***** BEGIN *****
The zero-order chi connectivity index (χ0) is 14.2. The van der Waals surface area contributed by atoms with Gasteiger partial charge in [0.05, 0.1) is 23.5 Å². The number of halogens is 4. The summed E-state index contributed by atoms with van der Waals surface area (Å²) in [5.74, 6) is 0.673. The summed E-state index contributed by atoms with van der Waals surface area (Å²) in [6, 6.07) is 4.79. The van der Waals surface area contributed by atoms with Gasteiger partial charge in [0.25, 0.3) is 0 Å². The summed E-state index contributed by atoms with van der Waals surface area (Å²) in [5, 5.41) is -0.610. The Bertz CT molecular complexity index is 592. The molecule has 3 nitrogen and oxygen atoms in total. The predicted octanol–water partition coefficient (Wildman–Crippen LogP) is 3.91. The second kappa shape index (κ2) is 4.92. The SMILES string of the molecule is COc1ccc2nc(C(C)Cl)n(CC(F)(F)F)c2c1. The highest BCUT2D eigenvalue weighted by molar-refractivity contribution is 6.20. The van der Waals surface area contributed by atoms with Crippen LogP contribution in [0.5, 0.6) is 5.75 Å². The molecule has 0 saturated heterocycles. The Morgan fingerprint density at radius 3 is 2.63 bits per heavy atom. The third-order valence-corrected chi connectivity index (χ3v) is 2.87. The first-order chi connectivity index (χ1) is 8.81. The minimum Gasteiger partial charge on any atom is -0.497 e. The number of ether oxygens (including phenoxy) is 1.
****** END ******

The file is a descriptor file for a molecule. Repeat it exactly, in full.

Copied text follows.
The zero-order chi connectivity index (χ0) is 14.2. The van der Waals surface area contributed by atoms with Gasteiger partial charge in [0.05, 0.1) is 23.5 Å². The number of halogens is 4. The summed E-state index contributed by atoms with van der Waals surface area (Å²) in [5.74, 6) is 0.673. The summed E-state index contributed by atoms with van der Waals surface area (Å²) in [6, 6.07) is 4.79. The van der Waals surface area contributed by atoms with Gasteiger partial charge in [0.25, 0.3) is 0 Å². The summed E-state index contributed by atoms with van der Waals surface area (Å²) in [5, 5.41) is -0.610. The Bertz CT molecular complexity index is 592. The molecule has 3 nitrogen and oxygen atoms in total. The predicted octanol–water partition coefficient (Wildman–Crippen LogP) is 3.91. The second kappa shape index (κ2) is 4.92. The SMILES string of the molecule is COc1ccc2nc(C(C)Cl)n(CC(F)(F)F)c2c1. The highest BCUT2D eigenvalue weighted by molar-refractivity contribution is 6.20. The van der Waals surface area contributed by atoms with Crippen LogP contribution in [0.5, 0.6) is 5.75 Å². The molecule has 0 saturated heterocycles. The Morgan fingerprint density at radius 3 is 2.63 bits per heavy atom. The third-order valence-corrected chi connectivity index (χ3v) is 2.87. The first-order chi connectivity index (χ1) is 8.81. The minimum Gasteiger partial charge on any atom is -0.497 e. The number of ether oxygens (including phenoxy) is 1.